Daughters of St. Mary
In Kenya, common societal myths about HIV/AIDS encourage the practice of rape, especially younger girls. MFC saw a need for young girls to not only be protected, but also educated. Out of this need, the Daughters of St.Mary program was established in 2006 for girls 10 through 18 years old. Daughters of St. Mary offers the girls a holistic education in both spirituality and women health education. It was used as a preventive measure against HIV/AIDS and rape as it empowered the girls with education on those topics. The aim for the program was to keep the girls protected through their knowledge of Christ and knowledge of the true facts rather than societal myths. The girls would meet once a month, learn about health and spirituality, and engage in other sports and activities. They would also be provided with various supplies they needed for school as to encourage their education. The program grew, and every year, an average of 250 girls would be accepted. By the grace of God, throughout the years, all the girls would receive testing of HIV/AIDS, and 0% tested positive. Another blessing was that during the program, early and unplanned pregnancy rate was at 0%, compared to the outside world where many girls would become pregnant at this age.
Women Bible School
Women in the Kenyan society do not have as many education opportunities as the men, such as the opportunity to learn about faith and service. In 2009, the Women Bible School was established as a one year program to offer women a pre-servants training. Once a week, the women would gather for classes on the New Testament, Old Testament, Spirituality, Church Sacraments, Church History, and Cultural Traditions in the light of the Bible. The program ended after two years in 2011.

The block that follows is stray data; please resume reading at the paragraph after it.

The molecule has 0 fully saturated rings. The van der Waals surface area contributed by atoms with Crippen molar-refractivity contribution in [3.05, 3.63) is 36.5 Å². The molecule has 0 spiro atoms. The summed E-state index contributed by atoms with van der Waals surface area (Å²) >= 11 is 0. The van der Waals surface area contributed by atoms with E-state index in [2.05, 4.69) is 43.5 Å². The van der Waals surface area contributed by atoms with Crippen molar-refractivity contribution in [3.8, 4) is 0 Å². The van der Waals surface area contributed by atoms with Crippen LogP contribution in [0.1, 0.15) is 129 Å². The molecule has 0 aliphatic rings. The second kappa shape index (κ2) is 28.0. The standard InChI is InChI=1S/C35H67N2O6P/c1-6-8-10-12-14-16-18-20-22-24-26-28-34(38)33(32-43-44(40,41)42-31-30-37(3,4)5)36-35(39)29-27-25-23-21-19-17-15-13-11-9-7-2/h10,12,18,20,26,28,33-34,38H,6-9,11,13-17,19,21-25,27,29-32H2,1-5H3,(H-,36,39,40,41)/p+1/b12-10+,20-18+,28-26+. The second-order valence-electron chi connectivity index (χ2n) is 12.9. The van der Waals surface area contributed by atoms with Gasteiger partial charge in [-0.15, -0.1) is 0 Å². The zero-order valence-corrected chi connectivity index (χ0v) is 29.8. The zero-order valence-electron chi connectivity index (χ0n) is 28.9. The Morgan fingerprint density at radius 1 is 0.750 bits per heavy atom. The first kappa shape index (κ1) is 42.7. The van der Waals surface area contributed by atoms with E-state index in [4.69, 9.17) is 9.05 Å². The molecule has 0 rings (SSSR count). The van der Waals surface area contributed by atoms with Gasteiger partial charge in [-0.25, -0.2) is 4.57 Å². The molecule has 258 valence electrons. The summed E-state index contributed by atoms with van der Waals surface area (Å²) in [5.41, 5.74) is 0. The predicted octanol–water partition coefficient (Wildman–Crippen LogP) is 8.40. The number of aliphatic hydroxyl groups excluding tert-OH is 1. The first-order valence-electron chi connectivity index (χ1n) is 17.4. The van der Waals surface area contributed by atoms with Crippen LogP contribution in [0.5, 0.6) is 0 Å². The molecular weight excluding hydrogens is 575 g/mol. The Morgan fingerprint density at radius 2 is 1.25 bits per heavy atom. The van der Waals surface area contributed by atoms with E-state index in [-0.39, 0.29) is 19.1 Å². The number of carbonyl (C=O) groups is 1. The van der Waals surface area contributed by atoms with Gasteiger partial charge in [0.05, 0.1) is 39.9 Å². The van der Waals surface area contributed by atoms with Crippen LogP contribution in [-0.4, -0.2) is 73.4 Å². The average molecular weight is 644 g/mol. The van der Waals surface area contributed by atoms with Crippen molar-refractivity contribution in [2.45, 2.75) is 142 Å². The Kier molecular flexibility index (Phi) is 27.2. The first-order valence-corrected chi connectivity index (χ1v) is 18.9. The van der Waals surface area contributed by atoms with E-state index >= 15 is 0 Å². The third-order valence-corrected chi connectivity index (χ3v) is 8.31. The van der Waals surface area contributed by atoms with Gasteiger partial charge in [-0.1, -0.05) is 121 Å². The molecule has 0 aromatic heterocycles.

St. Athanasius Theology School
With the growth of the services and the need in Kenya, MFC found a dire need for more church leaders and servants* to be part of the mission. Therefore, the St. Athanasius Theology school was founded in 2006. It was a one year boarding program aimed to teach people interested in service about the Coptic Orthodox church and the life of mission. The program involved not only theological and spiritual teaching but also a hands on experience. The students would spend time preaching and doing mission work in different villages, prisons, and markets. Graduates from the St. Athanasius Theology school became leaders, deacons, and priests. Since its foundation until its end in 2009, the school has had about 100 graduates.
*In the Coptic church, we call anyone called to the life of mission or service in any kind a servant following what St. Paul said in 2 Corinthians: “But in everything commanding ourselves as servants of God, in much endurance, in much afflictions, in hardships, in distresses.”
Leaving the Jar